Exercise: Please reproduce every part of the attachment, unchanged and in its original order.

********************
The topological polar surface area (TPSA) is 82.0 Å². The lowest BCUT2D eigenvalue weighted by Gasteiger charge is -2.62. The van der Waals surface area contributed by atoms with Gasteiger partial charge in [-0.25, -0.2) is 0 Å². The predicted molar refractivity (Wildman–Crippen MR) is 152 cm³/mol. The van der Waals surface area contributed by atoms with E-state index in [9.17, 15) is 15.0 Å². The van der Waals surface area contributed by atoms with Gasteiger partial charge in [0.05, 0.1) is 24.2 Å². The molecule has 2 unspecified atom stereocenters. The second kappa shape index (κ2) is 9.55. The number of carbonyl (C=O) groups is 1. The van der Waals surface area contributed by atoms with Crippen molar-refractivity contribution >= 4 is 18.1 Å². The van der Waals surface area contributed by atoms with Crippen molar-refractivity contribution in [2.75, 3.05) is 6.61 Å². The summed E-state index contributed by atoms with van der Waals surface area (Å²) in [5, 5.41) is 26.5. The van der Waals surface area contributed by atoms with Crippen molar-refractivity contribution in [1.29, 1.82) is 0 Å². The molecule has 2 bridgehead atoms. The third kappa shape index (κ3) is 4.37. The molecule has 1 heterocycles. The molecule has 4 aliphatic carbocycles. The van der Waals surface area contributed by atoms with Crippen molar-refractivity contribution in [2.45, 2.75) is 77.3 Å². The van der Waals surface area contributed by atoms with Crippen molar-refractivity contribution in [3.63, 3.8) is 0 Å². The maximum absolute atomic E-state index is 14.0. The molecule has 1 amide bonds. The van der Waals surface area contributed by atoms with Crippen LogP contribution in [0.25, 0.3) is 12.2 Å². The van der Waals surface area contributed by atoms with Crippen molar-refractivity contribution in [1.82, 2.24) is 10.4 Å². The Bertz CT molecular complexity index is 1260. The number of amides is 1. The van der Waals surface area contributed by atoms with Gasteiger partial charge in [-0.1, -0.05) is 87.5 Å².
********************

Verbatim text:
The topological polar surface area (TPSA) is 82.0 Å². The lowest BCUT2D eigenvalue weighted by Gasteiger charge is -2.62. The van der Waals surface area contributed by atoms with Gasteiger partial charge in [-0.25, -0.2) is 0 Å². The predicted molar refractivity (Wildman–Crippen MR) is 152 cm³/mol. The van der Waals surface area contributed by atoms with E-state index in [9.17, 15) is 15.0 Å². The van der Waals surface area contributed by atoms with Gasteiger partial charge in [0.05, 0.1) is 24.2 Å². The molecule has 2 unspecified atom stereocenters. The second kappa shape index (κ2) is 9.55. The number of carbonyl (C=O) groups is 1. The van der Waals surface area contributed by atoms with Crippen molar-refractivity contribution >= 4 is 18.1 Å². The van der Waals surface area contributed by atoms with Crippen molar-refractivity contribution in [2.75, 3.05) is 6.61 Å². The summed E-state index contributed by atoms with van der Waals surface area (Å²) in [5, 5.41) is 26.5. The van der Waals surface area contributed by atoms with Crippen molar-refractivity contribution in [1.29, 1.82) is 0 Å². The molecule has 2 bridgehead atoms. The third kappa shape index (κ3) is 4.37. The molecule has 1 heterocycles. The molecule has 4 aliphatic carbocycles. The van der Waals surface area contributed by atoms with Crippen molar-refractivity contribution in [2.45, 2.75) is 77.3 Å². The van der Waals surface area contributed by atoms with Crippen molar-refractivity contribution in [3.63, 3.8) is 0 Å². The maximum absolute atomic E-state index is 14.0. The molecule has 1 amide bonds. The van der Waals surface area contributed by atoms with Crippen LogP contribution in [0.25, 0.3) is 12.2 Å². The van der Waals surface area contributed by atoms with Crippen molar-refractivity contribution in [1.82, 2.24) is 10.4 Å². The Bertz CT molecular complexity index is 1260. The number of amides is 1. The van der Waals surface area contributed by atoms with Gasteiger partial charge in [-0.1, -0.05) is 87.5 Å².